I first visited during the Liverpool Biennial, when Yoko Ono transformed St Luke's into a growing forest of stepladders, donated by the public as part of her installation Skyladders (when I mentioned this to the woman on the door last week, she said "Don't talk to me about stepladders!") . These added to its derelict building site feel.
St Luke's is a well known local landmark, referred to as the 'bombed out church' or, on Urban Strawberry Lunch's website, rather sweetly, as Bombdie.
The church was bombed in 1941, leaving only the clock tower in tact, with its heavy wooden door. It's still imposing and ornate, even with Liverpool's solid Anglican Cathedral looming in the background. Peer into the corners of its windows and you can still make out stained glass figures, tiny lights adding unexpected colours to the church's bleak frame, muted brickwork and blackened beams. Defiant stone faces still stare sternly from its walls. Weeds grow round its Gothic window frames like something from a fairytale, the church's solemnity muffled by a carpet of grass. It's open to the elements, but also to the residents of the city as a community space.Just behind the main shopping hub, and the dereliction of Duke Street, it's a quiet refuge from which to look out over the city, a walled garden in the middle of a metropolis, a water feature in the centre, like an enclosed park with its own pond. It's a place of reflection, housing a memorial to the victims of the Irish Famine.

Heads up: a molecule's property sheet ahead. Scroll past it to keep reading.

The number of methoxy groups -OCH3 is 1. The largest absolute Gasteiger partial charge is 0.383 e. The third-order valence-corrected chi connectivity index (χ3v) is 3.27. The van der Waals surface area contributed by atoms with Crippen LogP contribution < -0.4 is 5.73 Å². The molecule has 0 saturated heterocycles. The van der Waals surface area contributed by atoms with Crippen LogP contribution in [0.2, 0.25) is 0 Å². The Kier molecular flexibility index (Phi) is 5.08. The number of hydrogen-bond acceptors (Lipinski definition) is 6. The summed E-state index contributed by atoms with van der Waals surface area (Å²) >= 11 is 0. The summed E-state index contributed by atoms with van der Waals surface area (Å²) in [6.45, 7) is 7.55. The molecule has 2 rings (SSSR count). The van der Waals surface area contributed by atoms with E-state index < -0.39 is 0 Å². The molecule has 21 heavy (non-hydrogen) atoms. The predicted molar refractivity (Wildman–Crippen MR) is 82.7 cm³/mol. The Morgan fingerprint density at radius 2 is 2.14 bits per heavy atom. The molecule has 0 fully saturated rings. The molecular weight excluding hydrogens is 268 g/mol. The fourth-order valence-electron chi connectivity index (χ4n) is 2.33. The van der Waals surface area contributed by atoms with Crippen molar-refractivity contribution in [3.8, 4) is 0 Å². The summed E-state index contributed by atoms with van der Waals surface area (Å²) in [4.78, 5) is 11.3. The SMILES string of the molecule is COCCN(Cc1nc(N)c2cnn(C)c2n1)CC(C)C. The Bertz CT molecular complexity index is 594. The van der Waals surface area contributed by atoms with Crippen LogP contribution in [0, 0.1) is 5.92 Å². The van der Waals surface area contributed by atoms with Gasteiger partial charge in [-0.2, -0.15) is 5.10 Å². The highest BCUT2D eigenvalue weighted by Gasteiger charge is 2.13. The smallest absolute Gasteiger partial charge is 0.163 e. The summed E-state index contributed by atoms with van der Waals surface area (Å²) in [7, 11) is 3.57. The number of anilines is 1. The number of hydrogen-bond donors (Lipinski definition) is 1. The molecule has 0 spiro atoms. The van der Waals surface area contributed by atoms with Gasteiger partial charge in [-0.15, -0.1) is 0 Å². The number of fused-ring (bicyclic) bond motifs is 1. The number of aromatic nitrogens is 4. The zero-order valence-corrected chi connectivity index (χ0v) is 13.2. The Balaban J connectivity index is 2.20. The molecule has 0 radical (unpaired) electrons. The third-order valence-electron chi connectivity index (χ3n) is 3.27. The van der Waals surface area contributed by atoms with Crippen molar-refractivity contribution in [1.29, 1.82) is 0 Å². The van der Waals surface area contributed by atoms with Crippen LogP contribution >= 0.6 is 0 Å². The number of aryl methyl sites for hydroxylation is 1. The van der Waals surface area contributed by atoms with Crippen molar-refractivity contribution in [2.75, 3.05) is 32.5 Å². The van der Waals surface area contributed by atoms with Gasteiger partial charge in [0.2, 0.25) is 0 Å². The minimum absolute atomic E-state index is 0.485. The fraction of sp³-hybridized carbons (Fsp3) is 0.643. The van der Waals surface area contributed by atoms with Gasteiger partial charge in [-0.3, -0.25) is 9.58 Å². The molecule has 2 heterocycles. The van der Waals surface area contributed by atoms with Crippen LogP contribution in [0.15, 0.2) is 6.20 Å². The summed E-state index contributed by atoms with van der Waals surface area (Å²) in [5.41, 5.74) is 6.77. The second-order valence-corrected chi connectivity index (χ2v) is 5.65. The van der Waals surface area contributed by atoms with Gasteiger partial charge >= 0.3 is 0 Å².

On the pleasant Friday afternoon I spent wandering around Liverpool in the sunshine last week, St Luke's was inviting people to take part in Urban Gardening, which takes place every Friday. Inside, last year's bulbs are now blazing with colour, something growing alive out of the ruins.
The church is also delicately decorated with red wool, hanging from twigs and wrapped around doors and stonework. The lady in charge said this was the work of the Chinese community during Chinese New Year celebrations - Chinatown is just across the road, and St Luke's aims to be a space for local communities.
She rolled up her coat sleeve and showed me red wool tied around her wrist like a fragile friendship bracelet, saying they decorated her too and she couldn't take it off as it signifies good luck.
St Luke's definitely needs some good luck - I was also told that, although it's Grade II listed, the group pay rent to the council, who want to knock it down to build flats. Like so many things, it's difficult to secure funding.
So, if you're ever in Liverpool, visit, donate, to keep St Luke's open.
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